The lame-duck Kansas City council appears poised to rush a deal to commit $195 million in public funds to subsidize a new 800-room convention center hotel. Before the city’s public and private leadership ties taxpayers to a long-term commitment to a hotel developer, it makes sense to ask what is being promised for Kansas City and how other cities’ investments in hotels and convention centers have fared in recent years.
Start with sunny Phoenix. That city (and the state of Arizona) committed $600 million to triple the size of the Phoenix Convention Center, which opened in late 2008. The city also got into the hotel business, selling $350 million in bonds to build a new 1,000-room hotel. Consultants promised that the center expansion, together with the hotel, would roughly triple the city’s convention business, to 375,000 attendees every year. For the 2013 fiscal year, the new venue accommodated just 188,669 attendees, and it had only an estimated 173,000 in fiscal 2014. And so for $600 million, Phoenix got almost no new convention business. Without the expected 375,000 attendees, the adjacent Sheraton hotel has struggled, with occupancy of only 51 percent in 2013 and 57.5 percent last year, obliging the city to use tax dollars to help pay its debt.
The story has been much the same closer to Kansas City. With an expanded convention center and domed stadium, consultants told St. Louis city officials they needed a big, new hotel. The 1,081-room Renaissance Grand Hotel and Suites was supposed to be filled by a wave of new convention attendees as the number of major conventions grew from 33 to 56, almost doubling the city’s convention business. But by 2008, the city garnered only 24 major conventions and fewer hotel room nights than in 1999 and 2000 — before the Renaissance hotel opened. Without new convention attendees, the hotel couldn’t pay its annual debt service and the bondholders foreclosed in 2009. They finally were able to sell the hotel, at a serious loss, in May 2014.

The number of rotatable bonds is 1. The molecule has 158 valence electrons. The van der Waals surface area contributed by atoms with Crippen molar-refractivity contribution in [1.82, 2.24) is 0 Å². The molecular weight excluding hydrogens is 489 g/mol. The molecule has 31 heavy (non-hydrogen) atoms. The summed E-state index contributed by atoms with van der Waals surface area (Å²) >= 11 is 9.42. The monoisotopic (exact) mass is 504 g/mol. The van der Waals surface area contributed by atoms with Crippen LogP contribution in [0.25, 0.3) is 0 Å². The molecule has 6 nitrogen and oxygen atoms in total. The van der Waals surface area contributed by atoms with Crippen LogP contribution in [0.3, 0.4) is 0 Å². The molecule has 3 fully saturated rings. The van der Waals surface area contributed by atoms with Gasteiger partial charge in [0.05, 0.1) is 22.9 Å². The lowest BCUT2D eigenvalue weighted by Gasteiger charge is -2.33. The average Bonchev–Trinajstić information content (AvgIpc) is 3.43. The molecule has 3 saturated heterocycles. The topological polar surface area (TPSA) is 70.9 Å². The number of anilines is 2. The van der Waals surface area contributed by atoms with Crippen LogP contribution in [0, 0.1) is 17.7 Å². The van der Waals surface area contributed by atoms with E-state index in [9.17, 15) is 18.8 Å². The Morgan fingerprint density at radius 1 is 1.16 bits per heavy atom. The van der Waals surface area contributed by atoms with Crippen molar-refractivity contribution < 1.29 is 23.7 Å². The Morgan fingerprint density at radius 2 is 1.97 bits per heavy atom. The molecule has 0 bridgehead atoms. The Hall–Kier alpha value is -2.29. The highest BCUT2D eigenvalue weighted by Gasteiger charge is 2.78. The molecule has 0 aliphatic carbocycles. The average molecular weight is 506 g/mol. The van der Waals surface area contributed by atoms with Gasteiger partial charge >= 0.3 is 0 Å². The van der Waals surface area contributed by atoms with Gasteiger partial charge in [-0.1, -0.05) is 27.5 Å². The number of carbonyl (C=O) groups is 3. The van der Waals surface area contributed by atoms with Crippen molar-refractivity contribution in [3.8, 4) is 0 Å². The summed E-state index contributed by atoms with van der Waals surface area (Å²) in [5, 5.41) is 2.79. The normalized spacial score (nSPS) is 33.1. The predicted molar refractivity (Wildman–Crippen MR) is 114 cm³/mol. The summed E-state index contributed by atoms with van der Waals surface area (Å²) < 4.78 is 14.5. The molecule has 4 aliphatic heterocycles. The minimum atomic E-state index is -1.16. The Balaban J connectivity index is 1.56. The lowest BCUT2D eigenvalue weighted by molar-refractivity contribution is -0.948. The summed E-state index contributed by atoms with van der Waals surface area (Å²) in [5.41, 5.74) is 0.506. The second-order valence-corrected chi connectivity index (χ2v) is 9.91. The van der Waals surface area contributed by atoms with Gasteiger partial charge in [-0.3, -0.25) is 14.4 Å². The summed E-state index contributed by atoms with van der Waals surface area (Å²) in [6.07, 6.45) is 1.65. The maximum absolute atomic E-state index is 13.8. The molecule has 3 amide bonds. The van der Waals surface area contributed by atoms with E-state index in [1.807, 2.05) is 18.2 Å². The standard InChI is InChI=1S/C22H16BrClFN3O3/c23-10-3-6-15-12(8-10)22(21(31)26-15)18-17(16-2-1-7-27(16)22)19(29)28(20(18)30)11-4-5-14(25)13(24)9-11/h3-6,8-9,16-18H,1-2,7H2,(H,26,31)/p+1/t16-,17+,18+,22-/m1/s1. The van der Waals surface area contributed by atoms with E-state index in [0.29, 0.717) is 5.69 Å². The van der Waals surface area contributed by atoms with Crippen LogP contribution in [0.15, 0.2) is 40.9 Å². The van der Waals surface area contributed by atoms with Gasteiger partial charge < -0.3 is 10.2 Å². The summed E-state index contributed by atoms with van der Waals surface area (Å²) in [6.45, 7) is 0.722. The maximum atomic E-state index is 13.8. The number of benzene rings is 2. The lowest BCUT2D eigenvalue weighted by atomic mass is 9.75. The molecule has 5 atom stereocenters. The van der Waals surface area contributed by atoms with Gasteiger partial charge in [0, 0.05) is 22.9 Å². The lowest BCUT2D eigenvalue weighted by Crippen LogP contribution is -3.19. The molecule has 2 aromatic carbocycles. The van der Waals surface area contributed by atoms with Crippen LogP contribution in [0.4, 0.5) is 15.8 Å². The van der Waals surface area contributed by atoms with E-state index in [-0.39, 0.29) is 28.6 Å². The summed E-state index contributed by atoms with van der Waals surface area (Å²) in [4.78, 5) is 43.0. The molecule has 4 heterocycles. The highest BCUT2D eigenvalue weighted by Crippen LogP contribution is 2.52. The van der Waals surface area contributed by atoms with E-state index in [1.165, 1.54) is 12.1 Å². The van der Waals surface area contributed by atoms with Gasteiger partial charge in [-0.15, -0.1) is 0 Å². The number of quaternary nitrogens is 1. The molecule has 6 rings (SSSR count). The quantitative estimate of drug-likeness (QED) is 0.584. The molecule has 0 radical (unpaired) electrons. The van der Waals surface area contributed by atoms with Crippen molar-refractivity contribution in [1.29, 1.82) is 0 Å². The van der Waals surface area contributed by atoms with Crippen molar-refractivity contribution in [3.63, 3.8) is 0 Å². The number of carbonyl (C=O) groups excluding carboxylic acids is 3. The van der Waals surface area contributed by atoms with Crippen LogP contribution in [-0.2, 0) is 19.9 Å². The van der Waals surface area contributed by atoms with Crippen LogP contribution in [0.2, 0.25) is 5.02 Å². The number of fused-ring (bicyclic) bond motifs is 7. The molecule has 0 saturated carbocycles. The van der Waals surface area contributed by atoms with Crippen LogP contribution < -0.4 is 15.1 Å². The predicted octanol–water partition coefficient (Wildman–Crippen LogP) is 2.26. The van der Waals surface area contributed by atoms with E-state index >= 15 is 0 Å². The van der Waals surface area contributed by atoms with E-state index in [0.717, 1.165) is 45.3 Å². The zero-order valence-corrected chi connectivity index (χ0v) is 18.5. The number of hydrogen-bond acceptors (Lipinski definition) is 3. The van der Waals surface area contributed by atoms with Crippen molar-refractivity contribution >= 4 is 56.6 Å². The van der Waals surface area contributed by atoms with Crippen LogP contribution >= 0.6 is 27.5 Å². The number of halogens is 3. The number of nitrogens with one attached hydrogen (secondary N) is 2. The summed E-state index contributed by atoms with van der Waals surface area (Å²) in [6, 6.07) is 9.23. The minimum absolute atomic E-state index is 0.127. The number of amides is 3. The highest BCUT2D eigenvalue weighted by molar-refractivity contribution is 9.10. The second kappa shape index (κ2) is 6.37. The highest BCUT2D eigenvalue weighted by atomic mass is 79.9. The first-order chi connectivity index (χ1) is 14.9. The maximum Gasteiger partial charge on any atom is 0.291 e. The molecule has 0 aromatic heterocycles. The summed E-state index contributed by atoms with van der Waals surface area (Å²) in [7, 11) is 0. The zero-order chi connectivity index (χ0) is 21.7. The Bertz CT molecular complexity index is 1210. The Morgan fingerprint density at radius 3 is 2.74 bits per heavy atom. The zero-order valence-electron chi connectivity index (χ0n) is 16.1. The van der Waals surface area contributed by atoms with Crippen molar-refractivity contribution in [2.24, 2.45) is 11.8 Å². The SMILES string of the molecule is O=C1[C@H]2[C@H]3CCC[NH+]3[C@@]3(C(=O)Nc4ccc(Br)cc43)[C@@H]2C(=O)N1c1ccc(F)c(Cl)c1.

Then there is the saga of the Overland Park Convention Center and Sheraton Hotel, just down the road from downtown Kansas City. Consultant C. H. Johnson forecast that the new center would yield over 73,000 hotel room nights a year. But it has fallen consistently below that number, with only 41,054 nights last year. The Sheraton’s occupancy and average rate have been well below expectations, and net income last year amounted to just half of the consultant’s forecast. The city has been obliged to use citywide hotel tax dollars to pay the debt service for the hotel.
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There are numerous other examples of expanded convention centers, and headquarters hotels, falling short. Why have they failed to produce the results touted by local officials and consultants? Because, as cities have expanded their convention space and added new headquarters hotels over the past 15 years, they have overbuilt the market. And when they don’t see the convention business they were promised and expected, cities from Atlanta and Chicago to San Diego and San Francisco have responded by spending millions of dollars a year in “convention center incentives,” rental discounts, and giveaways.
Kansas City may get a new building on the downtown skyline at a serious cost. Unfortunately, that building is not likely to bring any real new convention business to town.
Heywood Sanders is a professor of public administration at the University of Texas, San Antonio. He discusses his book, “Convention Center Follies: Politics, Power, and Public Investment in American Cities,” July 22 at the Central Library, 14 W. 10th St. (details at kclibrary.org).